According to a recent report released by the Connecticut Conference of Municipalities (CCM), Connecticut is underfunding the Education Cost-Sharing (ECS) grant, which represents the largest source of state aid to public education, by more than $763 million. In its report, CCM offers recommendations for reforming the state’s school finance system to lessen the burden on local property taxes and ensure the state follows a long-standing court order regarding equity in school funding.
The report claims that the state is not currently complying with the 35-year old decision of the Connecticut Supreme court in Horton v. Meskill (1977). There, the court held that the state’s school funding system was unconstitutional because it did not mitigate the disparities in local property wealth. According to CCM, in 2013, local governments will provide 51.4% of local education expenditures, and the state’s share will be just 42.9%, with the federal government providing the rest. The authors of the report hope to convince legislators to move towards a 50-50 funding partnership, and thus lessen the inequity caused by the reliance on property taxes.
In a pretrial ruling in 2010, CCJEF v. Rell, the Connecticut Supreme Court held that the state constitution guarantees all students not only equity in school funding, but also an adequate education. A trial to determine whether public school students are currently being denied effective and meaningful educational opportunities will take place in 2014.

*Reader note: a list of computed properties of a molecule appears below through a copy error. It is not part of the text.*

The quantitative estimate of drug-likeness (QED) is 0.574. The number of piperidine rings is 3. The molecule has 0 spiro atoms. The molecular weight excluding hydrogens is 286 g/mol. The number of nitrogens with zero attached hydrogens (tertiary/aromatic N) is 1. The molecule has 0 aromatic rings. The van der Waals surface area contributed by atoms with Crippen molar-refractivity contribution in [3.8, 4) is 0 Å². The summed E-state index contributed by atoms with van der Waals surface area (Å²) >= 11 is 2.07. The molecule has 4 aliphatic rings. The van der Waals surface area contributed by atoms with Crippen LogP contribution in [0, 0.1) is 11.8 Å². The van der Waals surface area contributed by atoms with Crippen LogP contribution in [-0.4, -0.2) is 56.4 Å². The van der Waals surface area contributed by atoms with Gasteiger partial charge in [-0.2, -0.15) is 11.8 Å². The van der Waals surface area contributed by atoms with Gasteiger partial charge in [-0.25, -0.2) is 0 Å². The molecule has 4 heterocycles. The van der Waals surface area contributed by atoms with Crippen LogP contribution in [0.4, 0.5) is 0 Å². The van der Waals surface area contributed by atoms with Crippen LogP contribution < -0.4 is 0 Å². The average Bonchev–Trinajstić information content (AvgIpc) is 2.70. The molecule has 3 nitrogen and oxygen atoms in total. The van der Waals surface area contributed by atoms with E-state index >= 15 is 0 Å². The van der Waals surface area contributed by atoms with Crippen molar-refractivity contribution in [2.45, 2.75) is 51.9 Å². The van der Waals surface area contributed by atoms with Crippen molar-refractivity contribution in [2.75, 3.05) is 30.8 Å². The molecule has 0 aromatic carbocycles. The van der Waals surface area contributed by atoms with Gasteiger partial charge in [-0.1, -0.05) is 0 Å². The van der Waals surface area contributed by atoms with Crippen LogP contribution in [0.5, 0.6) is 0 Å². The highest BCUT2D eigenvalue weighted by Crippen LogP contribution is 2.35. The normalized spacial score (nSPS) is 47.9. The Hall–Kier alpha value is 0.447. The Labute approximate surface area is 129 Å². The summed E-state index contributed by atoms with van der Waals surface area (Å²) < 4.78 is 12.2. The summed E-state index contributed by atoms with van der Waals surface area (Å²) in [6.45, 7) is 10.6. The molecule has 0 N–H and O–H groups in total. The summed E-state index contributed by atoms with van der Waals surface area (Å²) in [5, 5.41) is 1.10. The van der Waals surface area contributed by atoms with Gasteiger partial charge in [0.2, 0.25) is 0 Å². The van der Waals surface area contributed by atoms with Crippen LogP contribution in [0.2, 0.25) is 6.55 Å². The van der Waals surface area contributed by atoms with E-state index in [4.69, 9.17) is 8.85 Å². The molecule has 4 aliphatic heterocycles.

In addition to pushing the state to take on a larger share of public school expenditures, the CCM report addresses a number of other problems with the current system. Although funding for ECS did increase this year by $50 million (after level funding for the previous three years), the majority of this money was distributed through categorical grants rather than through formula allocations in which all districts would share. The authors assert that making the aid conditional rather than automatic “flies in the face of all equalization principles.” Some of their other concerns include unfunded state mandates that drive up costs, the high costs of special education that increasingly fall on local districts, and the fact that foundation aid levels are not based on adequacy studies, and thus do not reflect the actual costs of providing an adequate education.
CCM announced its findings before a state task force charged with reviewing the effectiveness of ECS — the 9th such task force since 1977. Despite the current economic climate, CCM urged the twelve members to recommend increases in education funds to the governor and the legislator: “The education needs of Connecticut’s school children don’t disappear because of a bad economy. The choice is whether to provide adequate state resources or to surrender the futures of today’s school-age children.” Executive Director of CCM James Finley argues that the state is neglecting its constitutional obligation to adequately fund public education, but the head of the task force insists in response that there is no legal obligation to fund the grant program at a particular level. The task force has indicated that their recommendations could be ready by the end of November.